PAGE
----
40 weeks! Woohoo!
you look nice even without the smile.
if i was given the option of TOL with pit or a repeat c-section, i'd try the pit first. obviously, since i did. i did a lot of research about the dangers of induction for a vbac. all the info i found said that the risk of uterine rupture increased with the use of prostaglandin gels to soften the cervix, not with pit alone. of course, using pit without softening the cervix might make it less likely to work but, if i were headed for a c/s anyway, i'd at least give it a shot.
Where do you take your pictures? That's not your home bathroom, I'm assuming. work?
Yeah, my dad would probably tell me if he had problems or complications from his vasectomy, which he had soon after I was born (one very easy way of knowing that my younger sister wasn't his). He'd probably just he had some problems or pain, though, not get specific about ejaculation. He probably would if I pressed him. But then if it were my dh worried about it, I'd tell him to talk to my dad. My dad would probably be more open with my dh. Maybe we can all ask our dads if they've had any issues so we can pass that on to carrie's dh.
And, yeah, again, on the reading. If kids are in what is called a print-rich environment, they will learn to read. There have been studies that show you don't even have to read to your kids, just have reading materials around. They will be interested. They'll want to know what everyone else is experiencing. it begs the question, are teachers in schools really teaching children to read or are the children just getting it at about the same time that they are entering school and the teachers and schools are just taking credit for it? Ethan likes to collect those free marketing magazines for cars and homes and such. He likes to go through catalogs we get in the mail and collect coupons. all of that contributes to his learning to read. since he's not in school he doesn't have to be reading independently by a certain time so it's not a chore or a source of angst.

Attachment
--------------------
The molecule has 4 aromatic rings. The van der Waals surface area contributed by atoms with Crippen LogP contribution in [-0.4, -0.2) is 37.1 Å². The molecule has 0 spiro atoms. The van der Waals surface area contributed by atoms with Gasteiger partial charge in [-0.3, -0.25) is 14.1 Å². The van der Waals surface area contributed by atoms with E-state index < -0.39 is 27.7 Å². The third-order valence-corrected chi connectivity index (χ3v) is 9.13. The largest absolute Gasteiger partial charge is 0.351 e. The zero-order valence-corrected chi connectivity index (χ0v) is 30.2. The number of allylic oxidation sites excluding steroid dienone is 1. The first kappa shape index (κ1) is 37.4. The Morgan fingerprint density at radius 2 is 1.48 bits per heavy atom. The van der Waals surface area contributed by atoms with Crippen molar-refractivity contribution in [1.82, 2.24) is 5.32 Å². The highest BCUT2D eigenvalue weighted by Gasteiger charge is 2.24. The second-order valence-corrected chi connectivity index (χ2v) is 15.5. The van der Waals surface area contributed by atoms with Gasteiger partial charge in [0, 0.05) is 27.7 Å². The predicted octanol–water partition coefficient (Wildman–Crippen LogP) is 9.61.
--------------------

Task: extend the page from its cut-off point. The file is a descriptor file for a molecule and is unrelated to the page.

different kids read at different times. some may be reading at 5, some not until 10 or 11. it also depends on how we define reading. mkellen was recognizing everyone's names on christmas presents when he was 3. was that reading? it's definitely a step in the process but i'm not sure if i would call it reading. i don't know if he was reading the whole name or just recognizing the first letter. i wouldn't say my 3yo was reading at that point like some might. he can now spell his own name and type it into his mobigo and recognize his name vs. guest when he turns it on. i'd say that's probably reading but it's not fluent or independent reading. just another natural step in the process.
ethan did tha same thing with writing. when he was 3 or 4 he spontaneously wrote ABC on his chalkboard, once.
he never did it or any other letters again like that. periodically, he would pull out some workbooks i bought and do a little bit of letter tracing or completing words but not a lot and not regularly. at the beginning of the summer i encouraged him to be his grandfather's pen pal. that was more to foster a relationship with someone he never sees than to get him to write. he wrote a couple of letters and then got bored with it. then a month or so ago he showed me a paper that he had written a couple of sentences on. i think it was for a video game. he had done it all on his own. he made a sign for something. i was like, "wow! i didn't know you could do that."
it's really cool to see this academic stuff that people say kids won't get unless they are taught in school by teachers coming together naturally and spontaneously.